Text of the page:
Levels are almost entirely a status indicator. In this sense they are quite similar to badges, but not exactly. Again, there are two basic schemes for gaining levels. One is simply tied to points like leveling up in World of Warcraft - rack a certain amount of points, go up a level. Unlike points, levels typically are tied to a scale where there is a maximum. Levels are typically better for indicating user ranking on a site because the numbers are much simpler than points. Levels also act as milestones in a point-gaining system. Levels are not always tied to points however. For example in Gameful levels are gained by completing a bunch of requirements, different for each level. These assignments act as a tutorial for interacting with the site and other users. In this sense levels are like achievements.

Slide 6
Leaderboards are also often linked with points, and they are yet another indicator of status. Put simply, a leaderboard is a ranking system that shows who’s got the most points. They are more competition-oriented than levels, they are, after all, a clear ranking. Leaderboards allow users to set goals for themselves but unlike levels, these goals are tied to performance of other users instead of preset limits. Typically users can see different subsets of the leaderboard, which allows them to set realistic goals for themselves. While getting on top of the all-time global leaderboard can be nigh-impossible, being the best during a single week is more achievable, as is being the best among one’s peers.

However, the suitability of leaderboards can be questionable in many contexts. Not everyone likes competition, and being on the last places of a leaderboard can be discouraging rather than encouraging. Whereas the highest level in a system is achievable by anyone, the top positions on a leaderboard are achievable only to a selected few. This can lead to a situation where users are unable to set realistic goals for themselves and give up trying. This can happen if leaderboards are the only way of setting goals. Smartly designed leaderboards where it is possible to compete in many categories alleviate the problem, but regardless I would say that out of all these techniques, leaderboards are the ones that have potential for doing harm.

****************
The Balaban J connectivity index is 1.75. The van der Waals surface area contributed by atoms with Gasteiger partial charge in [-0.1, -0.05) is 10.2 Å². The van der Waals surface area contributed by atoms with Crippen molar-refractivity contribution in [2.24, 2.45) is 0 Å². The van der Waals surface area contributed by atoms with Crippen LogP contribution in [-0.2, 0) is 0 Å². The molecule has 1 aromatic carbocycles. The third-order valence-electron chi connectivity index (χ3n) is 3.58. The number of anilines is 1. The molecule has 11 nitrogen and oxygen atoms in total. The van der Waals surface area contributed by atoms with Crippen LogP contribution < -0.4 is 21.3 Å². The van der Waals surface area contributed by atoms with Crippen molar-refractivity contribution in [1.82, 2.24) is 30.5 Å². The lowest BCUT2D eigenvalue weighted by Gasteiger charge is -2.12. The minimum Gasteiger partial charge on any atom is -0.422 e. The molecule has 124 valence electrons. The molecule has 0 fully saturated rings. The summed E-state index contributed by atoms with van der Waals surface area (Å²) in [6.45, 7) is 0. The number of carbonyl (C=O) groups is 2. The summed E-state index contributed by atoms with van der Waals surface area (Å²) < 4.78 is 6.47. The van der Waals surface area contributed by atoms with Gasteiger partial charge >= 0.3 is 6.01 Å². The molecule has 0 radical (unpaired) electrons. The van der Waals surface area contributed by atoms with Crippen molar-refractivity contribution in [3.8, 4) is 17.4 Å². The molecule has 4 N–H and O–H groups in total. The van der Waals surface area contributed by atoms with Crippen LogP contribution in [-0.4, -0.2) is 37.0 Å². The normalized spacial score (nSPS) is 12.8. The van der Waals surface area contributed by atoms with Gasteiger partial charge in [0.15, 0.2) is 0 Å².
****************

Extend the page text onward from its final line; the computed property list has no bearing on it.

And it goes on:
Slide 7
Achievements, or badges as they are typically called, have a variety of purposes. These are nowadays really common in video games and also appearing on websites. In a rather recent social psychological analysis five uses for badges have been identified. As with levels, one aspect of badges is goal setting. The badge itself incorporates a goal, which is something that needs to be done in order to gain the badge. They also have an instructional role. Badges can inform what is possible in a system, and also nudge users towards desirable action. In a web community badges can represent the community’s values.

Badges can also tell more about a user’s identity than simple points and levels. They can tell a user’s interests and the ways they are interacting with the site. Badges are also status indicators in a website. The number of badges is one metric, but also the difficulty of gaining various badges can bring larger status rewards to those who hold the toughest ones. In games there are often different levels for achievements to show which ones are harder to get. The discussion that is going on about game achievements is largely applicable to website badges. Good badge design can improve user engagement and experience.

In a way, badges are a step up from levels, and another sideways. When badges get more complex, they can not only provide a goal but also additional requirements such as a specific way of doing something. User-created challenges are also badges of a kind, and even challenges that depend on self-reporting fall under this category.

Slide 8
First we’ll look at the topic of motivation. Extrinsic motivation means being motivated by rewards that come from the outside. A lot of boring jobs are typically motivated by paychecks only. Intrinsic motivation on the other hand comes from the joy of performing a task. A common perception is that intrinsic motivation is the one that drives behavior change, which is a desirable result in typical gamification applications. However, it does look a lot like these basic techniques we just covered are just adding more virtual rewards into the mix. However, this is not exactly that straightforward. Let’s take a quick psych lesson.